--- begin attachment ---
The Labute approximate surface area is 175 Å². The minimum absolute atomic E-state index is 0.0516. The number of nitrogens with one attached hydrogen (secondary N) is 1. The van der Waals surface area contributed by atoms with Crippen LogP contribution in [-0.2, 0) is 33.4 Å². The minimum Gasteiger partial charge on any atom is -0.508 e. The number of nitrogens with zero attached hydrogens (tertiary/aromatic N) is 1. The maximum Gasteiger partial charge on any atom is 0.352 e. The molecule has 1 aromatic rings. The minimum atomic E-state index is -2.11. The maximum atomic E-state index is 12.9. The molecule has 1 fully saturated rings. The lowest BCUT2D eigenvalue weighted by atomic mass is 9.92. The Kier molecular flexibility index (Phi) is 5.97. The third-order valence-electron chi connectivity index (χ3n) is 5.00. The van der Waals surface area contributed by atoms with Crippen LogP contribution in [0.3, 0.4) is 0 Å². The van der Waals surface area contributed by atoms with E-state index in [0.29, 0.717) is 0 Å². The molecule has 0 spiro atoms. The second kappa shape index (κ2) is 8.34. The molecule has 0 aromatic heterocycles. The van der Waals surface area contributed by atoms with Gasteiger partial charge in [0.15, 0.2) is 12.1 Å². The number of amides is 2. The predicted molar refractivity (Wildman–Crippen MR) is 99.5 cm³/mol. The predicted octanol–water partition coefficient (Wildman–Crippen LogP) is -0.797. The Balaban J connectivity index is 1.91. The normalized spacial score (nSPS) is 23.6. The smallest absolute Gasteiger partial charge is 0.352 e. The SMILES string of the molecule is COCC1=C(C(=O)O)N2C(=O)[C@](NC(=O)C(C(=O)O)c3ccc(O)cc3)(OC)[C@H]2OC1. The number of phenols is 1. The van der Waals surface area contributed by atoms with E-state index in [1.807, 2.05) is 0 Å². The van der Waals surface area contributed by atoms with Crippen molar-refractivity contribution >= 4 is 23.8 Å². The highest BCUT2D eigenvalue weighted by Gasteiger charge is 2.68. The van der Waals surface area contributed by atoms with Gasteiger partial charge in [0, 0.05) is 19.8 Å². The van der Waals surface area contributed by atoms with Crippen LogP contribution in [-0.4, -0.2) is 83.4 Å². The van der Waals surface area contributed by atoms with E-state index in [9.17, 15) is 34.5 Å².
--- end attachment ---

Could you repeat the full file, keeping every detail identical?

The Labute approximate surface area is 175 Å². The minimum absolute atomic E-state index is 0.0516. The number of nitrogens with one attached hydrogen (secondary N) is 1. The van der Waals surface area contributed by atoms with Crippen LogP contribution in [-0.2, 0) is 33.4 Å². The minimum Gasteiger partial charge on any atom is -0.508 e. The number of nitrogens with zero attached hydrogens (tertiary/aromatic N) is 1. The maximum Gasteiger partial charge on any atom is 0.352 e. The molecule has 1 aromatic rings. The minimum atomic E-state index is -2.11. The maximum atomic E-state index is 12.9. The molecule has 1 fully saturated rings. The lowest BCUT2D eigenvalue weighted by atomic mass is 9.92. The Kier molecular flexibility index (Phi) is 5.97. The third-order valence-electron chi connectivity index (χ3n) is 5.00. The van der Waals surface area contributed by atoms with Crippen LogP contribution in [0.3, 0.4) is 0 Å². The van der Waals surface area contributed by atoms with E-state index in [0.29, 0.717) is 0 Å². The molecule has 0 spiro atoms. The second kappa shape index (κ2) is 8.34. The molecule has 0 aromatic heterocycles. The van der Waals surface area contributed by atoms with Gasteiger partial charge in [0.15, 0.2) is 12.1 Å². The number of amides is 2. The predicted molar refractivity (Wildman–Crippen MR) is 99.5 cm³/mol. The predicted octanol–water partition coefficient (Wildman–Crippen LogP) is -0.797. The Balaban J connectivity index is 1.91. The normalized spacial score (nSPS) is 23.6. The smallest absolute Gasteiger partial charge is 0.352 e. The SMILES string of the molecule is COCC1=C(C(=O)O)N2C(=O)[C@](NC(=O)C(C(=O)O)c3ccc(O)cc3)(OC)[C@H]2OC1. The number of phenols is 1. The van der Waals surface area contributed by atoms with E-state index in [1.807, 2.05) is 0 Å². The van der Waals surface area contributed by atoms with Crippen molar-refractivity contribution >= 4 is 23.8 Å². The highest BCUT2D eigenvalue weighted by Gasteiger charge is 2.68. The van der Waals surface area contributed by atoms with Gasteiger partial charge in [0, 0.05) is 19.8 Å². The van der Waals surface area contributed by atoms with Crippen LogP contribution in [-0.4, -0.2) is 83.4 Å². The van der Waals surface area contributed by atoms with E-state index in [9.17, 15) is 34.5 Å².